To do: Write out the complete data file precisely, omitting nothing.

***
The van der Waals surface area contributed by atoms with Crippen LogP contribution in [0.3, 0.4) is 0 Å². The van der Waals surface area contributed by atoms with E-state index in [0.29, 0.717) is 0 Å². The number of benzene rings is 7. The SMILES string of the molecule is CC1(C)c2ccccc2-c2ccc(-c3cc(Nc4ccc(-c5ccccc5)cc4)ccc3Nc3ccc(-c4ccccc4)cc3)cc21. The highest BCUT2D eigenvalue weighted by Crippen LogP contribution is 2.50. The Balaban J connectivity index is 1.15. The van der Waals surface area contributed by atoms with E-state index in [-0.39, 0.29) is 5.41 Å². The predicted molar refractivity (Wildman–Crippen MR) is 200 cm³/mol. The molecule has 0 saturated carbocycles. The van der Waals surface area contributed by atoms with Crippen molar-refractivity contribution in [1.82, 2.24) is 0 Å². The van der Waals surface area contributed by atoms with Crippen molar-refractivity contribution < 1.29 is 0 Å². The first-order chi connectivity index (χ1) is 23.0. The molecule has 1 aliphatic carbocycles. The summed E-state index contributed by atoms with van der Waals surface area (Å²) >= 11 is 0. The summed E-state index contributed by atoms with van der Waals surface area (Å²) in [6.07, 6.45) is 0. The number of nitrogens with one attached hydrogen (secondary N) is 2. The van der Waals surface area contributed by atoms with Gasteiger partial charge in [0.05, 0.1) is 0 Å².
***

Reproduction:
The van der Waals surface area contributed by atoms with Crippen LogP contribution in [0.3, 0.4) is 0 Å². The van der Waals surface area contributed by atoms with E-state index in [0.29, 0.717) is 0 Å². The number of benzene rings is 7. The SMILES string of the molecule is CC1(C)c2ccccc2-c2ccc(-c3cc(Nc4ccc(-c5ccccc5)cc4)ccc3Nc3ccc(-c4ccccc4)cc3)cc21. The highest BCUT2D eigenvalue weighted by Crippen LogP contribution is 2.50. The Balaban J connectivity index is 1.15. The van der Waals surface area contributed by atoms with E-state index in [-0.39, 0.29) is 5.41 Å². The predicted molar refractivity (Wildman–Crippen MR) is 200 cm³/mol. The molecule has 0 saturated carbocycles. The van der Waals surface area contributed by atoms with Crippen molar-refractivity contribution in [1.82, 2.24) is 0 Å². The van der Waals surface area contributed by atoms with Crippen molar-refractivity contribution < 1.29 is 0 Å². The first-order chi connectivity index (χ1) is 23.0. The molecule has 1 aliphatic carbocycles. The summed E-state index contributed by atoms with van der Waals surface area (Å²) >= 11 is 0. The summed E-state index contributed by atoms with van der Waals surface area (Å²) in [6.07, 6.45) is 0. The number of nitrogens with one attached hydrogen (secondary N) is 2. The van der Waals surface area contributed by atoms with Gasteiger partial charge in [0.05, 0.1) is 0 Å².